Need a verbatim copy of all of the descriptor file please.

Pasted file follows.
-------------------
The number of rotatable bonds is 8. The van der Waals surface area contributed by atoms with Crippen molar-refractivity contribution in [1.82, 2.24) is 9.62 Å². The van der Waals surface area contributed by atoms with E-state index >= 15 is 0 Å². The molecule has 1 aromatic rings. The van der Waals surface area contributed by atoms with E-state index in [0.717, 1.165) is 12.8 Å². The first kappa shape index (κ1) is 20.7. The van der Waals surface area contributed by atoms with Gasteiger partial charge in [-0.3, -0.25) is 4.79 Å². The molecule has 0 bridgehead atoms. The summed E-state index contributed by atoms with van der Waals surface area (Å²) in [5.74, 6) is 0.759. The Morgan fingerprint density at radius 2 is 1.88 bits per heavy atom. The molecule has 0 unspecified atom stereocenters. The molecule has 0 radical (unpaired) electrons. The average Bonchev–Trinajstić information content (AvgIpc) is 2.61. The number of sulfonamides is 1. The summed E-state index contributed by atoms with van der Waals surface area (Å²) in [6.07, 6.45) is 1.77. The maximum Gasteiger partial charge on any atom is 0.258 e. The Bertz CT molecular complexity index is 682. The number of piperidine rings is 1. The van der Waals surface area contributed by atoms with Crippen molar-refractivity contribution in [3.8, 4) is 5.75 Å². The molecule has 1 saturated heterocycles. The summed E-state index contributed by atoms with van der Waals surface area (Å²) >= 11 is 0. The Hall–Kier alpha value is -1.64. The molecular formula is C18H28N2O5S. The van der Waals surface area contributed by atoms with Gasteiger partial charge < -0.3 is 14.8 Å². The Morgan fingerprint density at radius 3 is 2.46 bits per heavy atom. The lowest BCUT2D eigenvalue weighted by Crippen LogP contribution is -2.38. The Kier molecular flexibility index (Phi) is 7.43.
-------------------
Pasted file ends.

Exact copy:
The number of rotatable bonds is 8. The van der Waals surface area contributed by atoms with Crippen molar-refractivity contribution in [1.82, 2.24) is 9.62 Å². The van der Waals surface area contributed by atoms with E-state index >= 15 is 0 Å². The molecule has 1 aromatic rings. The van der Waals surface area contributed by atoms with E-state index in [0.717, 1.165) is 12.8 Å². The first kappa shape index (κ1) is 20.7. The van der Waals surface area contributed by atoms with Gasteiger partial charge in [-0.3, -0.25) is 4.79 Å². The molecule has 0 bridgehead atoms. The summed E-state index contributed by atoms with van der Waals surface area (Å²) in [5.74, 6) is 0.759. The Morgan fingerprint density at radius 2 is 1.88 bits per heavy atom. The molecule has 0 unspecified atom stereocenters. The molecule has 0 radical (unpaired) electrons. The average Bonchev–Trinajstić information content (AvgIpc) is 2.61. The number of sulfonamides is 1. The summed E-state index contributed by atoms with van der Waals surface area (Å²) in [6.07, 6.45) is 1.77. The maximum Gasteiger partial charge on any atom is 0.258 e. The Bertz CT molecular complexity index is 682. The number of piperidine rings is 1. The van der Waals surface area contributed by atoms with Crippen molar-refractivity contribution in [3.8, 4) is 5.75 Å². The molecule has 1 saturated heterocycles. The summed E-state index contributed by atoms with van der Waals surface area (Å²) >= 11 is 0. The Hall–Kier alpha value is -1.64. The molecular formula is C18H28N2O5S. The van der Waals surface area contributed by atoms with Gasteiger partial charge < -0.3 is 14.8 Å². The Morgan fingerprint density at radius 3 is 2.46 bits per heavy atom. The lowest BCUT2D eigenvalue weighted by Crippen LogP contribution is -2.38. The Kier molecular flexibility index (Phi) is 7.43.